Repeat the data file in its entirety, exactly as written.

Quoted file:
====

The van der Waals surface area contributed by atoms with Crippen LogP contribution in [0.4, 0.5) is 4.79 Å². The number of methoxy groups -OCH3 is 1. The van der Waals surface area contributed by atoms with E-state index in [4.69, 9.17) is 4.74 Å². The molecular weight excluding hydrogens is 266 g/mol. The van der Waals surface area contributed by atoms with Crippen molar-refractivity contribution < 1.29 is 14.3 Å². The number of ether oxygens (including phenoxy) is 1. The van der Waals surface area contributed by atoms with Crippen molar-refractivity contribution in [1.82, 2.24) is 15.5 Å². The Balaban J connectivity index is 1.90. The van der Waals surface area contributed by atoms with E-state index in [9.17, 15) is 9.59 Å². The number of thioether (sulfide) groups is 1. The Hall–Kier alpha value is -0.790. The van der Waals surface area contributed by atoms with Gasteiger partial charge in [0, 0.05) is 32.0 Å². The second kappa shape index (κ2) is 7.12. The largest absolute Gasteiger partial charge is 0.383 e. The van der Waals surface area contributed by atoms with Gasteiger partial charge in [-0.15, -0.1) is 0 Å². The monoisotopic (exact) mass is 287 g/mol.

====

The van der Waals surface area contributed by atoms with Crippen LogP contribution in [0.4, 0.5) is 4.79 Å². The number of methoxy groups -OCH3 is 1. The van der Waals surface area contributed by atoms with E-state index in [4.69, 9.17) is 4.74 Å². The molecular weight excluding hydrogens is 266 g/mol. The van der Waals surface area contributed by atoms with Crippen molar-refractivity contribution < 1.29 is 14.3 Å². The number of ether oxygens (including phenoxy) is 1. The van der Waals surface area contributed by atoms with Crippen molar-refractivity contribution in [1.82, 2.24) is 15.5 Å². The Balaban J connectivity index is 1.90. The van der Waals surface area contributed by atoms with E-state index in [9.17, 15) is 9.59 Å². The number of thioether (sulfide) groups is 1. The Hall–Kier alpha value is -0.790. The van der Waals surface area contributed by atoms with Gasteiger partial charge in [0, 0.05) is 32.0 Å². The second kappa shape index (κ2) is 7.12. The largest absolute Gasteiger partial charge is 0.383 e. The van der Waals surface area contributed by atoms with Gasteiger partial charge in [-0.15, -0.1) is 0 Å². The monoisotopic (exact) mass is 287 g/mol.